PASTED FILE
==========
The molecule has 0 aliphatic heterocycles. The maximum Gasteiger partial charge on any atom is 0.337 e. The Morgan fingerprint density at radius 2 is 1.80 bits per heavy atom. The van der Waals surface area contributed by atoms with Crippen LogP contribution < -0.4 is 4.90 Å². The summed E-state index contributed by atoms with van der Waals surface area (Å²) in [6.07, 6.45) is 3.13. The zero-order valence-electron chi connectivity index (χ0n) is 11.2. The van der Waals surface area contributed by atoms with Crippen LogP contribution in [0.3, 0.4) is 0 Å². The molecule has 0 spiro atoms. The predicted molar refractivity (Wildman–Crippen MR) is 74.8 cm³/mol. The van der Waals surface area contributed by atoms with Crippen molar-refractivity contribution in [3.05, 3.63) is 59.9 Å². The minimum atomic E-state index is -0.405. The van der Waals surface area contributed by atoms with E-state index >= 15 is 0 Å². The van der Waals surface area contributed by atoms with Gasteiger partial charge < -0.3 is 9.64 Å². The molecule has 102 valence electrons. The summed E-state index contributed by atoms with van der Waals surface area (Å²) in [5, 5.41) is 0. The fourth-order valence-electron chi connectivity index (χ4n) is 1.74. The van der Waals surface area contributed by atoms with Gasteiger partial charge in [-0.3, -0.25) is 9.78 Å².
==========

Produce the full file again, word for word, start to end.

The molecule has 0 aliphatic heterocycles. The maximum Gasteiger partial charge on any atom is 0.337 e. The Morgan fingerprint density at radius 2 is 1.80 bits per heavy atom. The van der Waals surface area contributed by atoms with Crippen LogP contribution < -0.4 is 4.90 Å². The summed E-state index contributed by atoms with van der Waals surface area (Å²) in [6.07, 6.45) is 3.13. The zero-order valence-electron chi connectivity index (χ0n) is 11.2. The van der Waals surface area contributed by atoms with Crippen LogP contribution in [0.3, 0.4) is 0 Å². The molecule has 0 spiro atoms. The predicted molar refractivity (Wildman–Crippen MR) is 74.8 cm³/mol. The van der Waals surface area contributed by atoms with Crippen molar-refractivity contribution in [3.05, 3.63) is 59.9 Å². The minimum atomic E-state index is -0.405. The van der Waals surface area contributed by atoms with E-state index >= 15 is 0 Å². The van der Waals surface area contributed by atoms with Gasteiger partial charge < -0.3 is 9.64 Å². The molecule has 102 valence electrons. The summed E-state index contributed by atoms with van der Waals surface area (Å²) in [5, 5.41) is 0. The fourth-order valence-electron chi connectivity index (χ4n) is 1.74. The van der Waals surface area contributed by atoms with Gasteiger partial charge in [-0.3, -0.25) is 9.78 Å².